Bearded Vultures were very busy during this year’s breeding season, with a record number of fledglings in the Alps and successful breeding in new areas! The monitoring of their breeding populations in the Alpine range and on Corsica is coordinated by the International Bearded Vulture Monitoring Network (IBM). The breeding situation is regularly updated and reported to the IBM-database.
So, how many breeding pairs and fledglings have we observed up until now?
Latest reports of breeding
The Bearded Vulture population is booming in the Alps!
In this year’s breeding season, 57 territories have been reported to the IBM so far with 52 breeding pairs and five breeding trios. Out of these 57 territories, a clutch has been observed in 49 nests, and 42 chicks hatched. A record number of 38 fledglings took off for their first flight, nine more fledglings than in 2018. Across all territories, 11 breeding failures have been reported, four of them after the hatching of the young bird. In 7 territories with successful reproduction, no breeding has been observed in previous years.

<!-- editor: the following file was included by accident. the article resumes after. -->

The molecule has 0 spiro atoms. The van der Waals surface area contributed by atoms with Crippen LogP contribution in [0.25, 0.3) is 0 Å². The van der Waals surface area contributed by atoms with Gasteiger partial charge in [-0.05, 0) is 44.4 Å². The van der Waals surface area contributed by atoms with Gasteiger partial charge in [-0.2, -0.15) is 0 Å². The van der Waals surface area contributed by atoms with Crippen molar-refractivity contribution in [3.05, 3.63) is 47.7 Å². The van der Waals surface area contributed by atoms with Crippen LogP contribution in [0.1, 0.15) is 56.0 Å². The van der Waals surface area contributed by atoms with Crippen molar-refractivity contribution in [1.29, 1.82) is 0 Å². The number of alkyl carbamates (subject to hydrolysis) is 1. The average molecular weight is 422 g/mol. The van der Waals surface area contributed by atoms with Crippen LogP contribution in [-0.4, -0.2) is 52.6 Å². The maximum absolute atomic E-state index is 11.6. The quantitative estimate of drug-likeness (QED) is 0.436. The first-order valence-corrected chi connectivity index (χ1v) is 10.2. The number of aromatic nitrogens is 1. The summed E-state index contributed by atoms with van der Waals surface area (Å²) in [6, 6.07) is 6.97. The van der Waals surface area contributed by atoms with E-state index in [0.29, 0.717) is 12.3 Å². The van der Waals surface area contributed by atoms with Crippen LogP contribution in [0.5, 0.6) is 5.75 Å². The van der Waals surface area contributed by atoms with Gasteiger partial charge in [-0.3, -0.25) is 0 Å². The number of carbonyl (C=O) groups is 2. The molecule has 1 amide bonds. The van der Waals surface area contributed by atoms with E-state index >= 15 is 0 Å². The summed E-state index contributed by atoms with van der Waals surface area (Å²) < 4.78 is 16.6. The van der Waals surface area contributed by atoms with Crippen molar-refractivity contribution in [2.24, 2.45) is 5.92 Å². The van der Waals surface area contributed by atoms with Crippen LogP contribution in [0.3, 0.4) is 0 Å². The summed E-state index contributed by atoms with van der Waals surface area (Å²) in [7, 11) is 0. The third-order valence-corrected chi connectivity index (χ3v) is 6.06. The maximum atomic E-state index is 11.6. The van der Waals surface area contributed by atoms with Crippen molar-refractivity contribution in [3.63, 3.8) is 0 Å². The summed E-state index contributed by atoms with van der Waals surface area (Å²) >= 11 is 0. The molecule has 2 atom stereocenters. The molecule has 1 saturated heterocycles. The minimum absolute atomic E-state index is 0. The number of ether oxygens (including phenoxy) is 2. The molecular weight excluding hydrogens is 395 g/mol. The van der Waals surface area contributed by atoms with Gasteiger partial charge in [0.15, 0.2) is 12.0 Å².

Monitor Bearded Vultures yourself
The International Bearded Vulture Monitoring Network (IBM) is a unique international collaboration led by the Vulture Conservation Foundation between national & natural parks and non-governmental organisations to coordinate the monitoring activities for European Bearded Vulture populations. Through this network, data about the Bearded Vulture in Europe is collected, shared and made available to everyone working for the conservation of the species. The IBM-network also uses this data and comes together to discuss conservation strategies and priorities for this species on an international level. There are currently 16 partners and two associated organisations part of the IBM-network.
Article Source: Vulture Conservation Foundation